The Summer 2014 issue of the Stanford Social Innovation Review features three informative and engaging articles of importance to the social sector. The first examines a new model of philanthropy that stresses "emergent strategy" to address large scale social problems, the second asks why the social sector lags behind business in its use of big data (and how to fix that), and the third describes philanthropy in the context of modern partisan politics.
Below are the Catalog of Nonprofit Literature's abstracts for each, with a link to full-text. You can read current and back issues of the Stanford Social Innovation Review at any of our libraries.
"Strategic philanthropy for a complex world" by John V. Kania, Mark Kramer, and Patty Russell. p. 26-37. The authors discuss why foundations need to shift from the outcome-based model of philanthropy to an emergent model that focuses on social change. This emergent strategy gives rise to constantly evolving solutions to real-time problems. Also includes ways foundations can adapt their organizational framework, leadership, and culture to this new model, and includes responses from five leaders in the field of philanthropy in an "Up for Debate" feature.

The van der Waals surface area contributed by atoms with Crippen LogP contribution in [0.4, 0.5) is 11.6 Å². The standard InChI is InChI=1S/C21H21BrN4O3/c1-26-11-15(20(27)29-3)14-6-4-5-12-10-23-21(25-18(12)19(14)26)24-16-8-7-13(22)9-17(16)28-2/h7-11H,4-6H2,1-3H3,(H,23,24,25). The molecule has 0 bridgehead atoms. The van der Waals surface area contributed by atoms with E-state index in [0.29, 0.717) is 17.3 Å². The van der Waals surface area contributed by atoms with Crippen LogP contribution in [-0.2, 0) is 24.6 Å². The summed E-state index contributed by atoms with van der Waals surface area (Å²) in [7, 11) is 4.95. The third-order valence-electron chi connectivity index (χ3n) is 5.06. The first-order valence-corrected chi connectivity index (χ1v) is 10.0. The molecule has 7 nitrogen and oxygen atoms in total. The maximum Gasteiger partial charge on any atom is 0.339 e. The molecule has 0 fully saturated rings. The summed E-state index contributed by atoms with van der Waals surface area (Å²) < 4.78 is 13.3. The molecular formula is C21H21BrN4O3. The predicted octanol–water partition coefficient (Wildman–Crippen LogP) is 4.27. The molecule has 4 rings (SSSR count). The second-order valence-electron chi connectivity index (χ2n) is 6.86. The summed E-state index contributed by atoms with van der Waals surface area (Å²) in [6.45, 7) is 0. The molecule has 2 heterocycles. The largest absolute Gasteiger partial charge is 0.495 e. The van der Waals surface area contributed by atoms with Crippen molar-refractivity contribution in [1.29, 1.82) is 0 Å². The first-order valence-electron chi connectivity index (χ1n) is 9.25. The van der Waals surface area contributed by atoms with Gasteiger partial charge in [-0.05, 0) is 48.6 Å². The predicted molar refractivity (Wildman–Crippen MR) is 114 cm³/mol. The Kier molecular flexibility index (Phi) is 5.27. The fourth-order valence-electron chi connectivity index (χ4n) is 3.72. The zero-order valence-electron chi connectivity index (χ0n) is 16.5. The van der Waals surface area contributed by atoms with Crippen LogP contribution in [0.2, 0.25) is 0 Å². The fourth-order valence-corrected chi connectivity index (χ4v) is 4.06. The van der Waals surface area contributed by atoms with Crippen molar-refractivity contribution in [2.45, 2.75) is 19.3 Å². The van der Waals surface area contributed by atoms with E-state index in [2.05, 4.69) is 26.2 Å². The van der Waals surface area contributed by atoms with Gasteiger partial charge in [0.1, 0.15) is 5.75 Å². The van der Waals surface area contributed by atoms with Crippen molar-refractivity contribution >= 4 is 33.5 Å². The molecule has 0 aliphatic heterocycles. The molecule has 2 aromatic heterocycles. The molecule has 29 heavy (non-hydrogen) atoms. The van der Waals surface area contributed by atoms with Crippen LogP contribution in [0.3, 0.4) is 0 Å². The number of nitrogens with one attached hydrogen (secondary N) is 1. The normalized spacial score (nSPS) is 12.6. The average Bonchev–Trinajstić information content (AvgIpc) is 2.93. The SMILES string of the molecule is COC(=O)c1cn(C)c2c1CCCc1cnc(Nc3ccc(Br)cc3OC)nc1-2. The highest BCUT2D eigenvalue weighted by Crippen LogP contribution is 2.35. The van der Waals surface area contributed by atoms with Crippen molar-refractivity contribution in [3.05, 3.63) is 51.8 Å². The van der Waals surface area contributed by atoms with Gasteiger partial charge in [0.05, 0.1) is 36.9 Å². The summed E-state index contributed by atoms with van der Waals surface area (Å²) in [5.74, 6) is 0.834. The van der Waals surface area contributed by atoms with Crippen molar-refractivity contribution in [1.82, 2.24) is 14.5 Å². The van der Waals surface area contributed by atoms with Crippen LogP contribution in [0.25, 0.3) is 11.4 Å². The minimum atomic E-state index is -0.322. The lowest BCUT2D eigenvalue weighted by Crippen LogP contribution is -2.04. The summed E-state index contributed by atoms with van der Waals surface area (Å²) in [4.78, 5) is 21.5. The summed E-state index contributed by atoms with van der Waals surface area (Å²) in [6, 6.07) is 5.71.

"Big data for social innovation" by Kevin C. Desouza and Kendra L. Smith. p. 39-43. This article discusses how big data is used effectively by scientific and business communities, and the nonprofit sector's lag in using data to tackle social problems. It outlines major barriers to creating and using big data, as well as the four steps the social sector needs to take in order to increase the use of data in social change projects and platforms.
"Philanthropy in a time of polarization" by Steven Teles, Heather Hurlburt, and Mark Schmitt.
p. 44-9 Discusses the high degree of partisanship in American politics, and approaches that foundations and nonprofits can use to rise above it. The authors feel that the philanthropic sector needs to accept and adapt to this political environment by leveraging as much cultural and political capital as it can, and forging new coalitions within shared issue areas.
Foundation Center, New York